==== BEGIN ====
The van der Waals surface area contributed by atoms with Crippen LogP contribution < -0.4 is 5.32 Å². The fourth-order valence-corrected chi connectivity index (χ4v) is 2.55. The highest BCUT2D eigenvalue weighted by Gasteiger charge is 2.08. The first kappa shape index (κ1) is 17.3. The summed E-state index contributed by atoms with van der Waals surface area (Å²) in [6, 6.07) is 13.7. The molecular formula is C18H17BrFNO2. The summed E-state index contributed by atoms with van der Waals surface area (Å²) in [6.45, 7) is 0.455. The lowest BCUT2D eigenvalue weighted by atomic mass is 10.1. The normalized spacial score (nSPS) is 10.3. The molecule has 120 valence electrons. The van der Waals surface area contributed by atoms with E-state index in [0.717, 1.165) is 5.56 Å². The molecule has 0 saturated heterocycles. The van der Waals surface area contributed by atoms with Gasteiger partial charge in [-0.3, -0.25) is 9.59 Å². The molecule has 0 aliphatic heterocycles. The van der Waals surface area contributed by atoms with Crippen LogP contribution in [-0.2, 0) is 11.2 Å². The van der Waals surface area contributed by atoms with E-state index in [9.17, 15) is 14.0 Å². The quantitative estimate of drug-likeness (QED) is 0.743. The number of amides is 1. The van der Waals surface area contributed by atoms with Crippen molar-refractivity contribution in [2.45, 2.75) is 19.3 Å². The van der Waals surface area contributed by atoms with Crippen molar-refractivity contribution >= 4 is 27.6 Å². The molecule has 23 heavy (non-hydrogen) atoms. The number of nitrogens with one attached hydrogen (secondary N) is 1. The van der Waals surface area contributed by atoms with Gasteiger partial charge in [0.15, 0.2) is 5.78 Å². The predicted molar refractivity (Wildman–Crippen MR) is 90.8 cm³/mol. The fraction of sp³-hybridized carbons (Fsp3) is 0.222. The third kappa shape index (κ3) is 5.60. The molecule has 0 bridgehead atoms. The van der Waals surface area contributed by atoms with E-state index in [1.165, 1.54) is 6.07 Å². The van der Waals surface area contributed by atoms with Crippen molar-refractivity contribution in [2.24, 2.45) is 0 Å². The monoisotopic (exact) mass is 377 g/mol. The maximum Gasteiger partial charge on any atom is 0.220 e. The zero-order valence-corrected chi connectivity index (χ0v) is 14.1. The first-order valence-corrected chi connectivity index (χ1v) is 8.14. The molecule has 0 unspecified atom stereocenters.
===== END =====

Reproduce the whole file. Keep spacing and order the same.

The van der Waals surface area contributed by atoms with Crippen LogP contribution < -0.4 is 5.32 Å². The fourth-order valence-corrected chi connectivity index (χ4v) is 2.55. The highest BCUT2D eigenvalue weighted by Gasteiger charge is 2.08. The first kappa shape index (κ1) is 17.3. The summed E-state index contributed by atoms with van der Waals surface area (Å²) in [6, 6.07) is 13.7. The molecular formula is C18H17BrFNO2. The summed E-state index contributed by atoms with van der Waals surface area (Å²) in [6.45, 7) is 0.455. The lowest BCUT2D eigenvalue weighted by atomic mass is 10.1. The normalized spacial score (nSPS) is 10.3. The molecule has 120 valence electrons. The van der Waals surface area contributed by atoms with E-state index in [0.717, 1.165) is 5.56 Å². The molecule has 0 saturated heterocycles. The van der Waals surface area contributed by atoms with Gasteiger partial charge in [-0.3, -0.25) is 9.59 Å². The molecule has 0 aliphatic heterocycles. The van der Waals surface area contributed by atoms with Crippen LogP contribution in [-0.2, 0) is 11.2 Å². The van der Waals surface area contributed by atoms with E-state index in [9.17, 15) is 14.0 Å². The quantitative estimate of drug-likeness (QED) is 0.743. The number of amides is 1. The van der Waals surface area contributed by atoms with Crippen molar-refractivity contribution in [2.45, 2.75) is 19.3 Å². The van der Waals surface area contributed by atoms with Crippen molar-refractivity contribution >= 4 is 27.6 Å². The molecule has 23 heavy (non-hydrogen) atoms. The number of nitrogens with one attached hydrogen (secondary N) is 1. The van der Waals surface area contributed by atoms with Gasteiger partial charge in [0.15, 0.2) is 5.78 Å². The predicted molar refractivity (Wildman–Crippen MR) is 90.8 cm³/mol. The fraction of sp³-hybridized carbons (Fsp3) is 0.222. The third kappa shape index (κ3) is 5.60. The molecule has 0 bridgehead atoms. The van der Waals surface area contributed by atoms with E-state index in [1.165, 1.54) is 6.07 Å². The van der Waals surface area contributed by atoms with Crippen molar-refractivity contribution in [2.24, 2.45) is 0 Å². The monoisotopic (exact) mass is 377 g/mol. The maximum Gasteiger partial charge on any atom is 0.220 e. The zero-order valence-corrected chi connectivity index (χ0v) is 14.1. The first-order valence-corrected chi connectivity index (χ1v) is 8.14. The molecule has 0 unspecified atom stereocenters.